The San Diego City Council is tussling with Mayor Jerry Sanders over who the city auditor should report to, with the council siding with the financial watchdog’s plea for more independence from the city bureaucracy. The mayor, meanwhile, claims he must have oversight of the position.
On Wednesday, the council will begin discussing the auditor’s place in the city hierarchy, though it’s possible voters will eventually decide in November whether the position is removed from the mayor’s control.
The auditor debate focuses on a particularly sore area for the city, as the office is crucial to a city trying to shake the stench of the investigations by federal regulators, prosecutors and outside consultants into its financial dealings and the veracity of its disclosures to potential investors.
The Auditor’s Office, which serves a key role as independent arbiter of financial information, was placed under the purview of the mayor’s chief financial officer after the city switched to a strong-mayor form of governance in January. As a result, if
Auditor John Torell encounters a flawed financial process or an over-budget department, he’s placed in the precarious position of having to call out his supervisors.
“There is a policing function of the auditor that this council needs and I think the city needs,” Council President Scott Peters said at a recent budget hearing. “It’s not going to work to have the auditor reporting to the mayor.”
As with the rest of the city’s at-will employees, the mayor can hire and fire the auditor, although the auditor can appeal his termination to the council.
On Wednesday, Independent Budget Analyst Andrea Tevlin is slated to tell a council panel that the situation needs to be remedied, providing an additional voice to a growing chorus of critics who believe the Torell’s job is compromised by being so closely tied to the mayor.
“In order for the [Auditor’s Office] to be effective, he or she needs to have an objective opinion, which in turn requires a certain degree of independence,” Tevlin said in a report released Tuesday. “Concerns have been raised regarding the degree to which independence can be secured under the current form of government, which places [the office] beneath the chief executive.”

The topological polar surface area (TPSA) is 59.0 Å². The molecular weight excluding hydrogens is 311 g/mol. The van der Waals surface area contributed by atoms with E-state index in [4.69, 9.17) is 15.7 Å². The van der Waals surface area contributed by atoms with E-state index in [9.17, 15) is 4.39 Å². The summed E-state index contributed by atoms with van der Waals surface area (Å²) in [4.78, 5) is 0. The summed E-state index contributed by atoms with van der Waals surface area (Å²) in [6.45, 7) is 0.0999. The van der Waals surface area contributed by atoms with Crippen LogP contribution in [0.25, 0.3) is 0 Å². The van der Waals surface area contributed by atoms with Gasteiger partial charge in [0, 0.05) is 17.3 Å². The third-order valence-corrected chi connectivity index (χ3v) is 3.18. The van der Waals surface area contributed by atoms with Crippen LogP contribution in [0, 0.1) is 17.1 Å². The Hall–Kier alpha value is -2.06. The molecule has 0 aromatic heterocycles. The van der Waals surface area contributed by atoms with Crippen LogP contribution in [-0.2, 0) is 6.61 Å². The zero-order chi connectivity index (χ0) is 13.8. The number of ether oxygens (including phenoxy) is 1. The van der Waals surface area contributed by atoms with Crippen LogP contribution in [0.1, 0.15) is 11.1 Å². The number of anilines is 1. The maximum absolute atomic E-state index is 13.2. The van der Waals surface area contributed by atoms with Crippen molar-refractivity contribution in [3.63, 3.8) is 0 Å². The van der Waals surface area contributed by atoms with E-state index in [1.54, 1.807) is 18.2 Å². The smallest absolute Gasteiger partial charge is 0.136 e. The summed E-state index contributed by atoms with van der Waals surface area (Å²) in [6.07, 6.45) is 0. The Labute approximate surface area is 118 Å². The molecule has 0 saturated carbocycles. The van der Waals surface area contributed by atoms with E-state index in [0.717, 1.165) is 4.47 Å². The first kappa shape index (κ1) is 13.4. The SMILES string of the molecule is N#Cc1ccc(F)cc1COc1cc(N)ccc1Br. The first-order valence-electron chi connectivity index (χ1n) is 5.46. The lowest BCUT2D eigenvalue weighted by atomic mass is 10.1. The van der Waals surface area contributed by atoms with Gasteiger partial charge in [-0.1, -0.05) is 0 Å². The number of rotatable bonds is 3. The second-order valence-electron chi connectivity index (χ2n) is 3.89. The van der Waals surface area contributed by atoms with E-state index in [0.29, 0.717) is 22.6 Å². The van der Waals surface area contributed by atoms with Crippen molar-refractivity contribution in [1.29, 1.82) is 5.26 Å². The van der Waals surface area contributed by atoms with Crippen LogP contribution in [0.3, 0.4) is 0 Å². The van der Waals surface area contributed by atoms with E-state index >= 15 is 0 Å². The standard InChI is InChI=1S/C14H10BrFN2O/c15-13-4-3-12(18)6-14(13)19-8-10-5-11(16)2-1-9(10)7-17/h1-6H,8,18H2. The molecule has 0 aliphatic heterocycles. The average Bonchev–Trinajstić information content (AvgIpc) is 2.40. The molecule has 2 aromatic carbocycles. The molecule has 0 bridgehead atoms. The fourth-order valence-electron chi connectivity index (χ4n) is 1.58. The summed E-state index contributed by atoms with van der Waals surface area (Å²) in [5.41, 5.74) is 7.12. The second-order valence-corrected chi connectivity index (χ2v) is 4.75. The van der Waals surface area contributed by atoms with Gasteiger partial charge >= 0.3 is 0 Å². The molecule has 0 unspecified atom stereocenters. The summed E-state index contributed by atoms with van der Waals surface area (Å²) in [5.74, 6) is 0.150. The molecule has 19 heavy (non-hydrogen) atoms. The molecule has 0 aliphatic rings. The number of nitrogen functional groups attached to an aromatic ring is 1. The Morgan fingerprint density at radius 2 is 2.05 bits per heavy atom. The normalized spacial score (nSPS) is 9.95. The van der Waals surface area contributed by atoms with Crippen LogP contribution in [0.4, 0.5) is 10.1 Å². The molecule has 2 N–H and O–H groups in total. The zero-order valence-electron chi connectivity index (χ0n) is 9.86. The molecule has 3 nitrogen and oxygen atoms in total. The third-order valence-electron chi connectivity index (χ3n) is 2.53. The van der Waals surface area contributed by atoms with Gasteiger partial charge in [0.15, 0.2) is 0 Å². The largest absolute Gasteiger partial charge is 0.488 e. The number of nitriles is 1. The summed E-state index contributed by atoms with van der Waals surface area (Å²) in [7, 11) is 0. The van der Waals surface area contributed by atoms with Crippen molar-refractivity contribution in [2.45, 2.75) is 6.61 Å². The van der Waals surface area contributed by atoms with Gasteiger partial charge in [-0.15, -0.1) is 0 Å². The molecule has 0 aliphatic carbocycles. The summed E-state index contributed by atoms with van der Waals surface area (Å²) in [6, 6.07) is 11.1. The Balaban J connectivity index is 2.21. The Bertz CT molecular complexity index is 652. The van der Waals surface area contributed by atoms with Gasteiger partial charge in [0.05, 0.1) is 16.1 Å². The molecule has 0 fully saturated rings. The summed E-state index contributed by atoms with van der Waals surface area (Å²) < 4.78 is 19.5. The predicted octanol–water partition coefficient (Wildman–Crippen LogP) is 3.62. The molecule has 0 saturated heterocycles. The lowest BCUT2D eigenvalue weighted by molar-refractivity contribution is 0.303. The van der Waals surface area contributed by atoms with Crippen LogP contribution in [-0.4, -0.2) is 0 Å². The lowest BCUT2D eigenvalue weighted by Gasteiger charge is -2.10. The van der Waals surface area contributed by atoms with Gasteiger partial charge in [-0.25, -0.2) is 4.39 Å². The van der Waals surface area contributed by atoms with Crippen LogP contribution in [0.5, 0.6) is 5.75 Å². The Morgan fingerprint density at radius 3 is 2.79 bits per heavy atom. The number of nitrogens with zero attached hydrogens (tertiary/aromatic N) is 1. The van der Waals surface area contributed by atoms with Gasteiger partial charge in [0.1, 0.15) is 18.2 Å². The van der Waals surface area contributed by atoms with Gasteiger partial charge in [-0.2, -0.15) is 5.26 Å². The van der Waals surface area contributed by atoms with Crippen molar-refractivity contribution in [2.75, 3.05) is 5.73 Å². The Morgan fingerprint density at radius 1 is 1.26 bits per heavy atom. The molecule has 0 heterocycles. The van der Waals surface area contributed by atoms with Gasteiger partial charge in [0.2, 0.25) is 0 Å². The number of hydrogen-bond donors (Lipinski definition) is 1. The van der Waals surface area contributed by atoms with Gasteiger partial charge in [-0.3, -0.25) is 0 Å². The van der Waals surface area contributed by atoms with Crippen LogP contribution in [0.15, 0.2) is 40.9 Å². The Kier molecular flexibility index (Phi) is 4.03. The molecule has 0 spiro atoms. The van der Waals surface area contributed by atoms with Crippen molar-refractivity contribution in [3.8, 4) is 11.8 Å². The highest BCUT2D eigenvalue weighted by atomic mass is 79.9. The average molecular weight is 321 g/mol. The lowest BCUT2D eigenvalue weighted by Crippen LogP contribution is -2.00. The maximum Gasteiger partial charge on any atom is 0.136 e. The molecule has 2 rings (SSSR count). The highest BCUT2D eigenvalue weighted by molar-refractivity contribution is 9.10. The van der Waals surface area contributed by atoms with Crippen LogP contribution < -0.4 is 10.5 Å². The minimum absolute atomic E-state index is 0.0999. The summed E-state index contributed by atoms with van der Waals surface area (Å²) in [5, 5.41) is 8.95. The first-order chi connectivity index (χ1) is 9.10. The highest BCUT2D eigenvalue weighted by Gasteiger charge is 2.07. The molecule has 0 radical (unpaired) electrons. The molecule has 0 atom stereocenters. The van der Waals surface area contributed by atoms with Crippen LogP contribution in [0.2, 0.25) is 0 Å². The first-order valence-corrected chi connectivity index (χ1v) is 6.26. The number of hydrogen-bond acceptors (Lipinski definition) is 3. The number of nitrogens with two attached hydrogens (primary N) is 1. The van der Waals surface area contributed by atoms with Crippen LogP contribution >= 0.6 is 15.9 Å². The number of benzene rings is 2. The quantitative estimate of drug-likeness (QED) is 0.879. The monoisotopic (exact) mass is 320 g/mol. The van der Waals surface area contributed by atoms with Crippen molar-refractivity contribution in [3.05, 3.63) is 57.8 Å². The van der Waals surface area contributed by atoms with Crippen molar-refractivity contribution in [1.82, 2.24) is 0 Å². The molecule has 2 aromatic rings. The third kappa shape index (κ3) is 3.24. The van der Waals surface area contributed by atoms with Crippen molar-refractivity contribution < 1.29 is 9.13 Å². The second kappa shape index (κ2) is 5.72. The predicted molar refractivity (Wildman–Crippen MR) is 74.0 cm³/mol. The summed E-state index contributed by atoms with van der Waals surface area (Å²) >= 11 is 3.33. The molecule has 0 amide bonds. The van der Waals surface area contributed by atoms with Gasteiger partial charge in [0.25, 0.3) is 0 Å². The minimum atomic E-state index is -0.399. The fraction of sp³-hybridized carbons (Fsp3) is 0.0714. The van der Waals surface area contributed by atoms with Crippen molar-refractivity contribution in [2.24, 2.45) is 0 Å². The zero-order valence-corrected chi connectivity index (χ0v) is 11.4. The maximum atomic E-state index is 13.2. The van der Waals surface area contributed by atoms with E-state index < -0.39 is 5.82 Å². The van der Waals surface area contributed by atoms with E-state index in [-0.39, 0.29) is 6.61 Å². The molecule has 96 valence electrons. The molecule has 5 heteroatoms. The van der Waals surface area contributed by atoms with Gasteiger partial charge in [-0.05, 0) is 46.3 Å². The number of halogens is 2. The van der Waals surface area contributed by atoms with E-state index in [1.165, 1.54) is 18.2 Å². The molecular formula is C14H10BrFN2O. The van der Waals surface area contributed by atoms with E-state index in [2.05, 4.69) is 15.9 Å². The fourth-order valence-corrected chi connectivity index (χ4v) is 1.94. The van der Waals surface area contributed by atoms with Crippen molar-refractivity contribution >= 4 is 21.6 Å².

Tevlin recommended that the council allow the current reporting structure for the duration of the strong-mayor structure, which expires in 2010 without a voter-approved extension.
Before the strong mayor system, the auditor was hired and fired by a majority of the City Council. The Mayor’s Office argues that the financial problems that have landed the city in hot water – overstating the city’s assets by $462 million, releasing financial statements and bond disclosures that did not include the true amount of the city’s pension deficit – happened on the watch of a council-appointed auditor.
The IBA includes several alternatives to the current reporting structure. The options include allowing the voters to elect the position, appointing an “audit committee” comprised of financial experts to oversee the office, and allowing the council or mayor to hire the auditor for a multiyear, fixed term.
Chief Financial Officer Jay Goldstone said it was “premature” to look at changes less than two years after the voters approved the strong-mayor structure. He said his office will wait at least a year before proposing any specific changes.
Torell, who has been vocal about his office’s independence in the past – particularly in a report on internal controls he released in January – said he was more dispassionate of the council’s decision.
“They have my thoughts on the subject so I’m going to let them do what they want to do,” Torell said.
Any ballot initiative would have to be accepted by the county registrar in August.